The Roseburg man convicted of sexually abusing three different children in the last decade was sentenced to 56 years in prison Thursday.

Leo Keith Barton, 78, was convicted of first-degree unlawful sexual penetration, first-degree sodomy and five counts of first-degree sex abuse on Oct. 5.

During sentencing, Douglas County Circuit Court Judge William Marshall chose to give Barton consecutive sentences for each victim.

Barton and his attorney Charles Lee maintained his innocence in court Thursday.

“I would like you to know I’m not guilty of anything,” Barton said while standing in front of the judge.

Barton began to cry, looked at the victim’s family and said the children he helped babysit loved him a lot. Then, Barton claimed that one of the victims — who Barton had just been convicted of abusing — began touching Barton first.

Barton said the jury didn’t hear his side of the story, because he and his wife weren’t called as witnesses.

He said that if he was on the jury, he would have come to the same guilty verdict had he not heard from the defendant.

Barton’s crimes fall under Jessica’s Law, the informal name given to mandatory sentencing for sex crimes in which the victim is under 12.

Those offenders are given the same 300-month mandatory prison sentence that is handed down to defendants convicted of murder.

But Lee said sentencing Barton under Jessica’s Law was inappropriate because Barton had no prior convictions and there was no physical injury alleged. The defense attorney said Barton was fervent in his denial.

“Our position is that this didn’t happen,” Lee said.

Jackson County Deputy District Attorney Terry Smith-Norton said a different victim came forward in 2010, prompting the Department of Human Services to ask the Bartons to stop running a daycare in their home.

Smith-Norton said the Bartons waited approximately three years before starting the daycare back up.

Barton was charged with engaging in sexual intercourse with one child under 12 years old and engaging in sexual contact with another child under 12 from September 2014 to May 2015.

Marshall asked Smith-Norton if there were additional victims that chose not to come forward.

She said there were.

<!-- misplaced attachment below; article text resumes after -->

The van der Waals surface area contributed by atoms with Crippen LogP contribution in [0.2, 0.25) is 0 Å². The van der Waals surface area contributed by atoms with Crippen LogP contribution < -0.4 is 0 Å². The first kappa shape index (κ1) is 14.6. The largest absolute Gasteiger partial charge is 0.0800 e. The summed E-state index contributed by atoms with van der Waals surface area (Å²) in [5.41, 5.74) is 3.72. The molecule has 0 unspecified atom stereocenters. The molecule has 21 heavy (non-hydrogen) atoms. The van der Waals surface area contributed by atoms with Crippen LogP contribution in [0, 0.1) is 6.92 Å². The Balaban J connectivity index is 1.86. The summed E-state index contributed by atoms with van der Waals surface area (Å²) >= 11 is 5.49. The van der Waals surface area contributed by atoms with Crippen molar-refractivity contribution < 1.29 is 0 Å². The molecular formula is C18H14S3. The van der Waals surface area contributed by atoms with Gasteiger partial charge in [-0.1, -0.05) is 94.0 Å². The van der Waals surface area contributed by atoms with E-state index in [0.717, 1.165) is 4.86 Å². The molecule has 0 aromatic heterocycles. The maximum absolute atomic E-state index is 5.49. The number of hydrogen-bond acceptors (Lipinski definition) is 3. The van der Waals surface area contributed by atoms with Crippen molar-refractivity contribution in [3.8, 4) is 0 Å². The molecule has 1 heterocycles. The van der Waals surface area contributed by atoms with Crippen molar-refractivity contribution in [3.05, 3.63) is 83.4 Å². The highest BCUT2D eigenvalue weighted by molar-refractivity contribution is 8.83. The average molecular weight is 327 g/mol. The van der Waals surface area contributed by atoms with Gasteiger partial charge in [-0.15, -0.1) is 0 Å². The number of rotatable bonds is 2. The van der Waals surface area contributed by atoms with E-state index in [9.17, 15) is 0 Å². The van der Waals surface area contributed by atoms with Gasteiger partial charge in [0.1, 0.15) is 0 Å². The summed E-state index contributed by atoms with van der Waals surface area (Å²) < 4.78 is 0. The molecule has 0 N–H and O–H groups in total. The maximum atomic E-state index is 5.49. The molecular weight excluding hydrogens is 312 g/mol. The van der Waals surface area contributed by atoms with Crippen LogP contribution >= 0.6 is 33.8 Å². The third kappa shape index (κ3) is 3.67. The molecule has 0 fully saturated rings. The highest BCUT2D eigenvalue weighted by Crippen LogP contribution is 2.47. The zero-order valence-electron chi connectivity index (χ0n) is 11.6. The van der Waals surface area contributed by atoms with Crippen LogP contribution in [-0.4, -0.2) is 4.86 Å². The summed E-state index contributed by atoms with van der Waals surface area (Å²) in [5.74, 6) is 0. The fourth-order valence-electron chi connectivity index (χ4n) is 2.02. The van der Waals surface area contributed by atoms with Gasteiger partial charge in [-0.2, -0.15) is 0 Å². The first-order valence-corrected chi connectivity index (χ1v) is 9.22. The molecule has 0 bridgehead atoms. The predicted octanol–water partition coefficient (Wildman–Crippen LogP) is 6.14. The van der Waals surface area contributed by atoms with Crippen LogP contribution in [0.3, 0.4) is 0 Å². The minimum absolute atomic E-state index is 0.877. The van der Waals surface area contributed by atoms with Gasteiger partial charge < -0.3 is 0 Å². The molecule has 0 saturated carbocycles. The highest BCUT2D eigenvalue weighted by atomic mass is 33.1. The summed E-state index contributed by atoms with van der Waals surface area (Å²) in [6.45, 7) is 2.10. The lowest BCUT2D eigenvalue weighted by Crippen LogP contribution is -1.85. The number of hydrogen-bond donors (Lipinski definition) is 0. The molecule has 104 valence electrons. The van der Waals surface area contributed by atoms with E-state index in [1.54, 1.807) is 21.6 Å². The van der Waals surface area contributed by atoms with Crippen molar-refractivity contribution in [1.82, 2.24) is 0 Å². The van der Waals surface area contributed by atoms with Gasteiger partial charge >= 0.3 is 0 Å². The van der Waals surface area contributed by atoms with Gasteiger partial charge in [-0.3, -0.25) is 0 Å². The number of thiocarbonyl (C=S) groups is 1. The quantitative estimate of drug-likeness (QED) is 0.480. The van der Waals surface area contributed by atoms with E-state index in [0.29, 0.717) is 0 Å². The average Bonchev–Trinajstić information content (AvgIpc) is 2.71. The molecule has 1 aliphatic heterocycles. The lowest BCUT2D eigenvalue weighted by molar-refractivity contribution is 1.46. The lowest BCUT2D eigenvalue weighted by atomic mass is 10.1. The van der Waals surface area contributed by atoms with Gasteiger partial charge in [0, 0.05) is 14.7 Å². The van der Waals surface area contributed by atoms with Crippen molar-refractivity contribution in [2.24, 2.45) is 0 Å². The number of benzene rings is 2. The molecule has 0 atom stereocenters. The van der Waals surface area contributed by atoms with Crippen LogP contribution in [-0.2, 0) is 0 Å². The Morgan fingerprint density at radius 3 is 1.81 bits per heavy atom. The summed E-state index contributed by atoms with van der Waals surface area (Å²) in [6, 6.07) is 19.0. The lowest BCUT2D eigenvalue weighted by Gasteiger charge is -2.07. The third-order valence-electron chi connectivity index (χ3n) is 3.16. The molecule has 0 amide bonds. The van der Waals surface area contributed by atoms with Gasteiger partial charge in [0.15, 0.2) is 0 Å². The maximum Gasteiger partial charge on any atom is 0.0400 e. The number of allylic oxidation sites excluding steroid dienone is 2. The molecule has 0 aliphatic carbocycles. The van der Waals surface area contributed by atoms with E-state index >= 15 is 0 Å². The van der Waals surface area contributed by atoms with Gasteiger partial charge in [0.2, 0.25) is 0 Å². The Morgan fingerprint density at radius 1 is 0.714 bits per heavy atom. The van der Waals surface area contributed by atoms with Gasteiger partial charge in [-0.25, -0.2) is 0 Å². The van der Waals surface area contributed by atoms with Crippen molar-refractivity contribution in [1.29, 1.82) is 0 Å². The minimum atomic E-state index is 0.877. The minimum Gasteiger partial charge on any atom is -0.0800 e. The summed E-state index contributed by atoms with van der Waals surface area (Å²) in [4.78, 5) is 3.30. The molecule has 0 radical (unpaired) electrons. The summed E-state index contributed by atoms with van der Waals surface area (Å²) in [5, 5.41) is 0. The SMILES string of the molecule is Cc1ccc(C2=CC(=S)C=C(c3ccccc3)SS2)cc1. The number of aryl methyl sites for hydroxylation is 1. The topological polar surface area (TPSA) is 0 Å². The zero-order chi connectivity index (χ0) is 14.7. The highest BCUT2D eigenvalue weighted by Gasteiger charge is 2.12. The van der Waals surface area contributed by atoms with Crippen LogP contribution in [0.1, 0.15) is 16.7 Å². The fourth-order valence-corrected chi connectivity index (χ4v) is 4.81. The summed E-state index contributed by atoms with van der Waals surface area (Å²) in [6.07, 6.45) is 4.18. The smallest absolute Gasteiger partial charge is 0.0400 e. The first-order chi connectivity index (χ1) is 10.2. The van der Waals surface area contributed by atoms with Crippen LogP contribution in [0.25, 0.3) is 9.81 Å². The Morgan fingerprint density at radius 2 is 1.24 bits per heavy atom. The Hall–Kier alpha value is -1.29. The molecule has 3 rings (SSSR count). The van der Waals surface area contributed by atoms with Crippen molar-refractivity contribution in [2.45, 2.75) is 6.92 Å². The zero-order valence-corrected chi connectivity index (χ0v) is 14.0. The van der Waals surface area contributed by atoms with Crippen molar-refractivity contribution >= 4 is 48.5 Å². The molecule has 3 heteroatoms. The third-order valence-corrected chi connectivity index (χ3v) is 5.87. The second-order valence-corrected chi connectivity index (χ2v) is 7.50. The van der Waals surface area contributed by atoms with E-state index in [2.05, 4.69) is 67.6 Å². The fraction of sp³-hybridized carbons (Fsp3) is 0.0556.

In a written statement to the court, one of the victims wrote that Barton “should be locked away for life.”

Upon hearing that, Barton said “Jesus,” while putting his head in his hand.

A family member of one of the victims described their child’s fear upon seeing Barton, or the “bad man,” while walking around town.

Barton had been granted conditional release and remained out of custody until he was convicted earlier this month.

Another family member asked that Barton be sentenced for a minimum of 15 years — Barton got nearly four times that and is required to register as a sex offender.

Saphara Harrell can be reached at 541-957-4216 or Or on Twitter @daisysaphara.

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Crime and Natural Resources Reporter

Saphara Harrell is the crime and natural resources reporter for The News-Review. She previously worked at The World in Coos Bay. Follow her on Twitter @daisysaphara.

(4) comments


The majority of prison inmates really hate child molesters. Sex offenders may serve their sentence with other prison “outcasts” in protective custody. Sometimes, even in isolation or solitary confinement, for their own safety. Consecutive sentences should be given out more often than concurrent sentences. I feel sorry for his wife.


I can testify to that.


Very sad when you think about all the children that had to suffer thru this old man's sick actions. The blame the victim defense just shows this person has no real remorse concerning what he did.


The very fact he accepts NO responsibility for his crimes makes him a threat to
the community. I was a Counselor in a large men's prison in SoCal for many years. I interviewed hundreds of guys like this character. An often heard remark
like, " She was being provocative!", or "She touched me first!" only convinced me
further he was attempting to divert the blame back on the child. At his age he most likely has NUMEROUS victims over a long period of time hiding in the shadows he will never admit to. For his lawyer to say he never physically harmed his victims is irresponsible . Aside from the fact an assault by a grown man on a child is no doubt painful the emotional damage may last a lifetime.
At his age 56 years is a life sentence, and appropriate. Sadly, there's a whole legion of these slugs roaming around our communities .

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